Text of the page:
“What we're trying to accomplish with the Margin Acceleration Program is addressing from a payroll perspective, a reduction in managerial overhead,” COO Ingo Bank told investors.
And although the company has already begun to investigate who will be laid off at one facility in North Carolina, Parexel actually added 3,100 employees over the course of the fiscal year, including the net addition of approximately 950 employees from the recent acquisition of India-based QSI.
“We have opportunities to organize ourselves more efficiently,” Bank explained, noting that the company is looking to accelerate “the shift of activities into low cost countries, and that sometimes indeed means that you run for a little while with a sort of mirror organization to phase activities from one part of the world into another part of the world. And once that is done, you have the ability to reduce the personnel and then you benefit from the wage arbitration that you basically have by doing so.”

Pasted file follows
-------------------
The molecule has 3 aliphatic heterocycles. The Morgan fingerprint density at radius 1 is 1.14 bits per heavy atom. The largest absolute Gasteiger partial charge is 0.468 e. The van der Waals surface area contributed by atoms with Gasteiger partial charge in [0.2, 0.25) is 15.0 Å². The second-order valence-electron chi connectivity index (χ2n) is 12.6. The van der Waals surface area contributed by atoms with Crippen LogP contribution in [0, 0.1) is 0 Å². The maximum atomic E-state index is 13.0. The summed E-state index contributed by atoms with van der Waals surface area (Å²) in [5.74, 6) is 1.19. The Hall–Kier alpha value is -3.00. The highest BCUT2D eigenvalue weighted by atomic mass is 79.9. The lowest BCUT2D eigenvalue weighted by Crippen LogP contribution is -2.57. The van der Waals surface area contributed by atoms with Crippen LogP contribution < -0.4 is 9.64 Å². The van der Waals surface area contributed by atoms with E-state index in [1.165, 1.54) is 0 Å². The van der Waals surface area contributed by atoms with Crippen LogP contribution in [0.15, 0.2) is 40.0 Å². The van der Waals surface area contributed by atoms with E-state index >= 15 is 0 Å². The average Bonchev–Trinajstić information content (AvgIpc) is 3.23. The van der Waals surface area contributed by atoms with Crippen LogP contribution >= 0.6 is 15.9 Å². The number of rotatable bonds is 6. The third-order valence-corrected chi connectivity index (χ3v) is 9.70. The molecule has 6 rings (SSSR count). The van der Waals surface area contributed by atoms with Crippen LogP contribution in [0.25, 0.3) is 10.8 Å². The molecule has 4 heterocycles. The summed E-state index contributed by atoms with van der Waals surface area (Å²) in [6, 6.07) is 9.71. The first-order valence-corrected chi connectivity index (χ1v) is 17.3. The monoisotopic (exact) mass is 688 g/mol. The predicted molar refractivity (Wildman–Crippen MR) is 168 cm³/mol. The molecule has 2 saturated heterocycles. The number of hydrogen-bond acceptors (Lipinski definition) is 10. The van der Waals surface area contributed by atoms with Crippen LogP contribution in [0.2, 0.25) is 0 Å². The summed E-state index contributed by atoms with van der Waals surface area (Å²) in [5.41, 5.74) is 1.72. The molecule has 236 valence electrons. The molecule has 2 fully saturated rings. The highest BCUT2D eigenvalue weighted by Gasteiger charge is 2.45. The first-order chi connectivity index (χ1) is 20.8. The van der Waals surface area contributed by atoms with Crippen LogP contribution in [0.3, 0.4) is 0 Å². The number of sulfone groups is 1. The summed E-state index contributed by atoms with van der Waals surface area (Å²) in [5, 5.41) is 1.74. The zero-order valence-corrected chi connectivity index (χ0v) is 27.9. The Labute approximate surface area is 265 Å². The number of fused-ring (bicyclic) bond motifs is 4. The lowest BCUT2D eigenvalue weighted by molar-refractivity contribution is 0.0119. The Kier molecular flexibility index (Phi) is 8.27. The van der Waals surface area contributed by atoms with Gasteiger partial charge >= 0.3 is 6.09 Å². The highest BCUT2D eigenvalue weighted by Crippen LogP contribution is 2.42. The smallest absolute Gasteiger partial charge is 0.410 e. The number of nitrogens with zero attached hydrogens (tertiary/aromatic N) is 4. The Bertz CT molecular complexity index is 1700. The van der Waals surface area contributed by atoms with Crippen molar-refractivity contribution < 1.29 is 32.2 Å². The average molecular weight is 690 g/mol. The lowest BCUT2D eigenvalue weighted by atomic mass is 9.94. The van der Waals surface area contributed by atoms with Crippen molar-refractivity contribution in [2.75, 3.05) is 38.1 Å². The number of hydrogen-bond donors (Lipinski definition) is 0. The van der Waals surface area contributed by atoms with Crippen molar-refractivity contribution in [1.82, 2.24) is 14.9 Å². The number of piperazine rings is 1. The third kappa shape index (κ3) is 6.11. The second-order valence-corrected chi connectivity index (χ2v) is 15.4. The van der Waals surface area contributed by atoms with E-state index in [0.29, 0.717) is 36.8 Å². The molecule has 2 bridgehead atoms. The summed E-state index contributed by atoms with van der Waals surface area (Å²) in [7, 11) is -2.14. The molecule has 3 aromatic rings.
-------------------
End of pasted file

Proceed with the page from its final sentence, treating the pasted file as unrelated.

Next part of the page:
Beyond the margin acceleration program, company executives remained upbeat about where Parexel is headed.
“Our strategic partnerships are well on track and we have a promising pipeline of partnership opportunities. Our BioPharm Unit is successfully addressing the market opportunity with small and emerging biopharmas and we are well positioned to capitalize on emerging eClinical technology trends,” CEO Josef von Rickenbach said.
Parexel is also seeing more diversity among its clients as its largest client represented approximately 12% of revenue, compared to 17% in the same quarter last year. The concentration of the top five clients also declined by 3% to 44%.
And although he didn’t get into the specifics, von Rickenbach noted that “several important” countries have strengthened their regulatory requirements for study start-ups, which is creating “a more challenging regulatory environment as well. In aggregate, this has caused an elongation of the start-up stage.”
Citi Research analyst Garen Sarafian still thinks Parexel will thrive in such a situation, noting: "Despite lengthier start-ups, we think PRXL is well positioned to benefit from an increasingly specialized trial market where we see regulatory expertise and a global footprint as key differentiators. Although such complex trials take longer to convert into revenue, we believe the increase in trials moving from the start-up phase to fully ramped over the course of the year will be enough to drive the burn-rate higher."